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Leo Castelli Gallery records, circa 1880-2000, bulk 1957-1999

Leo Castelli Gallery

This site provides access to the records of the Leo Castelli Gallery in the Archives of American Art that were digitized in 2015. The bulk of the Exhibition Files and the Photographs Series (Series 3 and 10) have been scanned and total 27,581 images.

Funding for the partial digitization of this collection was provided by the Roy Lichtenstein Foundation.

Collection Information

Size: 215.9 Linear feet; 0.001 Gigabytes

Summary: The Leo Castelli Gallery records measure 215.9 linear feet and 0.001 GB and date from circa 1880-2000, with the bulk of the materials dating from the gallery's founding in 1957 through Leo Castelli's death in 1999. The major influence of dealer Leo Castelli and his gallery on the development of mid-to-late twentieth century modern art in America is well-documented through business and scattered personal correspondence, administrative files, exhibition files, extensive artists' files and printed materials, posters, awards and recognitions, photographs, and sound and video recordings. Also included are records for the subsidiary firms of Castelli Graphics and Castelli/Sonnabend Tapes and Films.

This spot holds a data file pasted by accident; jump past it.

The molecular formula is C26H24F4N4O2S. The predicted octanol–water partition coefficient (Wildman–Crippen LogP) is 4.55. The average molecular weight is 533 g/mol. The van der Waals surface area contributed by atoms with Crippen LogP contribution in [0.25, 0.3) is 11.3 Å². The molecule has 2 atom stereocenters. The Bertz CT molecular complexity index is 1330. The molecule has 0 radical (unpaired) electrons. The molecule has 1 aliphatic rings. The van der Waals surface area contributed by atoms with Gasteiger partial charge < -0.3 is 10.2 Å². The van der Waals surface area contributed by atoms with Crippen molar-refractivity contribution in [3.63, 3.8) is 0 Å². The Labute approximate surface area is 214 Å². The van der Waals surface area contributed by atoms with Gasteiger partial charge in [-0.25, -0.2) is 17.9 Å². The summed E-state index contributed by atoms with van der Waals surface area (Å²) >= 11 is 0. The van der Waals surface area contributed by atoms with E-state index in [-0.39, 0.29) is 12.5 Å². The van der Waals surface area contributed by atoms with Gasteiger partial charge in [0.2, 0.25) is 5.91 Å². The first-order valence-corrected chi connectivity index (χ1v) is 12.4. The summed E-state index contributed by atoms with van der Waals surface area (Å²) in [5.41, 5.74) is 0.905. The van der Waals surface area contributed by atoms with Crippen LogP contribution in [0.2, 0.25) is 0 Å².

Biographical/Historical Note

Leo Castelli (1907-1999) was one of America's most noted contemporary art dealers and opened the Leo Castelli Gallery in New York City in 1957. The gallery showcased cutting edge American contemporary art, including Surrealism, Abstract Expressionism, Neo-Dada, Pop Art, Op Art, Color Field painting, Hard-edge painting, Lyrical Abstraction, Minimal Art, Conceptual Art, and Neo-expressionism, among other movements.

Provenance

Leo Castelli loaned printed material for microfilming in 1968. Leo Castelli's wife, Barbara Bortuzzo Castelli, and his children, Nina Castelli Sundell and Jean-Christophe Castelli, donated the Leo Castelli Gallery records to the Archives of American Art in 2007.

Related Materials

Language Note

Some records are in French, Italian and German. French; Italian; German

Funding

Funding for the partial digitization of this collection was provided by the Roy Lichtenstein Foundation.

Also in the Archives

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